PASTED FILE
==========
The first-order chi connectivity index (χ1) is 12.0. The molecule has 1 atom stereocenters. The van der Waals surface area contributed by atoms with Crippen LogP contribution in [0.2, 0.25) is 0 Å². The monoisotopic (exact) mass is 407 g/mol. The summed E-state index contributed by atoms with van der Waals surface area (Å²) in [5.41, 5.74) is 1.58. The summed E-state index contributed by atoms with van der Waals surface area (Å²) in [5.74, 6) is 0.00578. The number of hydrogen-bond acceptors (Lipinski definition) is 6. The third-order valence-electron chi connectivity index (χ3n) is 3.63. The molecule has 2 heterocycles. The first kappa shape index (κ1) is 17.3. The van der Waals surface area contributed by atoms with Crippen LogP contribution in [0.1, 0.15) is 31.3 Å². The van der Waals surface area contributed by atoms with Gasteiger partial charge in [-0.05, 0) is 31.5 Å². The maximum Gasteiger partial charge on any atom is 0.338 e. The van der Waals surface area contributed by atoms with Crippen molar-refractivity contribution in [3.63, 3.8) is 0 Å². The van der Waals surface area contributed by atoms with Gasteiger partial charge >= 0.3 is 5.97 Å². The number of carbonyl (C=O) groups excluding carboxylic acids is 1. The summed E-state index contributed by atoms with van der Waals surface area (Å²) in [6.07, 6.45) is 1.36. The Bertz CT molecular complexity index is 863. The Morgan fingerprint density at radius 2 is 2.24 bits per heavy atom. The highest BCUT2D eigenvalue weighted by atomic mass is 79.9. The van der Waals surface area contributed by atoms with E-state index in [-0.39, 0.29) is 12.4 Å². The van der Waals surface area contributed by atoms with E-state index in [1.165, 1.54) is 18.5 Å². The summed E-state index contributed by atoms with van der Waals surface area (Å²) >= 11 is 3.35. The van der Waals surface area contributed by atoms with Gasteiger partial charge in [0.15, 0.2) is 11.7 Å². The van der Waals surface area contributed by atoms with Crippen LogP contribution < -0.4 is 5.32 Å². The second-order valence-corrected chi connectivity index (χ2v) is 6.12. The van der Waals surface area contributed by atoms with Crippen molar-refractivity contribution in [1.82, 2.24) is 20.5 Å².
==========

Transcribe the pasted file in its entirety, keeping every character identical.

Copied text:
The first-order chi connectivity index (χ1) is 12.0. The molecule has 1 atom stereocenters. The van der Waals surface area contributed by atoms with Crippen LogP contribution in [0.2, 0.25) is 0 Å². The monoisotopic (exact) mass is 407 g/mol. The summed E-state index contributed by atoms with van der Waals surface area (Å²) in [5.41, 5.74) is 1.58. The summed E-state index contributed by atoms with van der Waals surface area (Å²) in [5.74, 6) is 0.00578. The number of hydrogen-bond acceptors (Lipinski definition) is 6. The third-order valence-electron chi connectivity index (χ3n) is 3.63. The molecule has 2 heterocycles. The first kappa shape index (κ1) is 17.3. The van der Waals surface area contributed by atoms with Crippen LogP contribution in [0.1, 0.15) is 31.3 Å². The van der Waals surface area contributed by atoms with Gasteiger partial charge in [-0.05, 0) is 31.5 Å². The maximum Gasteiger partial charge on any atom is 0.338 e. The van der Waals surface area contributed by atoms with Crippen molar-refractivity contribution in [3.63, 3.8) is 0 Å². The van der Waals surface area contributed by atoms with Gasteiger partial charge >= 0.3 is 5.97 Å². The number of carbonyl (C=O) groups excluding carboxylic acids is 1. The summed E-state index contributed by atoms with van der Waals surface area (Å²) in [6.07, 6.45) is 1.36. The Bertz CT molecular complexity index is 863. The Morgan fingerprint density at radius 2 is 2.24 bits per heavy atom. The highest BCUT2D eigenvalue weighted by atomic mass is 79.9. The van der Waals surface area contributed by atoms with E-state index in [-0.39, 0.29) is 12.4 Å². The van der Waals surface area contributed by atoms with E-state index in [1.165, 1.54) is 18.5 Å². The summed E-state index contributed by atoms with van der Waals surface area (Å²) >= 11 is 3.35. The van der Waals surface area contributed by atoms with Gasteiger partial charge in [0.15, 0.2) is 11.7 Å². The van der Waals surface area contributed by atoms with Crippen LogP contribution < -0.4 is 5.32 Å². The second-order valence-corrected chi connectivity index (χ2v) is 6.12. The van der Waals surface area contributed by atoms with Crippen molar-refractivity contribution in [1.82, 2.24) is 20.5 Å².